How a couple of first-time self-builders turned a cowshed into an eco-friendly home
Self-build first-timers Ed and Vicky Versluys’ converted cowshed is a sustainable home with clever features and stacks of charm. ‘That bit on Grand Designs where I’m laying the concrete has made me famous! Everyone who saw it has commented on it, and I can’t tell you how many times I’ve been asked to do concreting in friends’ houses,’ laughs Ed Versluys. Ed is referring to the moment when he took a delivery of 14 tons of concrete to lay a six square-metre subfloor – within half an hour and in a heatwave. A hefty effort for an experienced build team, but for Ed, a first-time self-builder armed with only a wheelbarrow, the task was Herculean. His fearless, gung-ho attitude to this particular job reflects the overall approach to this project, which Ed and wife Vicky embarked upon after setting eyes on a semi-derelict concrete and brick cowshed in Winsham, Somerset.
A chance encounter
The couple, who were living and working in London when they first saw the rural ruin in 2014, hadn’t been planning to move to the country. ‘We weren’t looking to build a house,’ explains Ed. ‘We were thinking more along the lines of buying something together and doing it up, maybe changing a few rooms, a bit of DIY.’ They spotted the site by accident. ‘Vicky and I were on our way to Dartmoor to take a week off from house hunting,’ reveals Ed. ‘We went to my parents in Somerset to break up our journey and set off for a walk with my mum and dad. They remembered this really cool barn in the area. We climbed through the hedge and there it was. So, we decided to contact the farmer even though there was no For Sale sign.’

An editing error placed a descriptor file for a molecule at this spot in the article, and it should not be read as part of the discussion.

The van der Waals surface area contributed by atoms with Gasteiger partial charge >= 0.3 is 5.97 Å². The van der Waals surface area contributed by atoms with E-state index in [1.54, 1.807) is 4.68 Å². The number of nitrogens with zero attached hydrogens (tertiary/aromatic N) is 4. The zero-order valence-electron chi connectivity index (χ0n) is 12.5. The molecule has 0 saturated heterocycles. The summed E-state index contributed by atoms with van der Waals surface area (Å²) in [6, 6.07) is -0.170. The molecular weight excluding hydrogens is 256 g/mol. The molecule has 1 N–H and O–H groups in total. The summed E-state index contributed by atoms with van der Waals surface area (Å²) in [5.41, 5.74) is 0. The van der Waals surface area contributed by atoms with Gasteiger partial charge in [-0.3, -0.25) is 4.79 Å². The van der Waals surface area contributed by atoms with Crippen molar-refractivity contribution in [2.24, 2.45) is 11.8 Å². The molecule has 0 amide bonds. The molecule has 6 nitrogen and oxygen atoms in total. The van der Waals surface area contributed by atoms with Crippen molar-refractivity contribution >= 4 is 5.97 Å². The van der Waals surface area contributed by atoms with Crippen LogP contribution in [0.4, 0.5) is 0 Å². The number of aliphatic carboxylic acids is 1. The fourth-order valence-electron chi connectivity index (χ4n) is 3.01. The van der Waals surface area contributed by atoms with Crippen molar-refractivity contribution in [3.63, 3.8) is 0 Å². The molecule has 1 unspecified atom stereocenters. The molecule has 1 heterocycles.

Persevering with planning
The landowner was willing to sell the five-acre plot, although there was no planning permission for the converted cowshed. The couple took a six-month option on the site. ‘It was too good an opportunity to let go, so we persevered,’ explains Ed. A collaborative effort by Ed, Vicky and Ed’s dad was the key. ‘My dad isn’t an architect, but he likes doing the computer drawings. We put together the proposal between us, so there wasn’t a huge cost involved,’ explains Ed. ‘We were fortunate that someone had tried to build a house on the site some years ago. They spent a lot of money on architects, designers and engineers to try to get permission, only to be unsuccessful. But all this information was public. So, we looked at this outcome and designed the house specifically to get approval. ‘We saw everyone in the neighbouring village to discuss our design and 30 to 40 people wrote letters to the planners supporting us. All the way through the authorities were still saying ‘no’ until the last minute when they finally agreed.’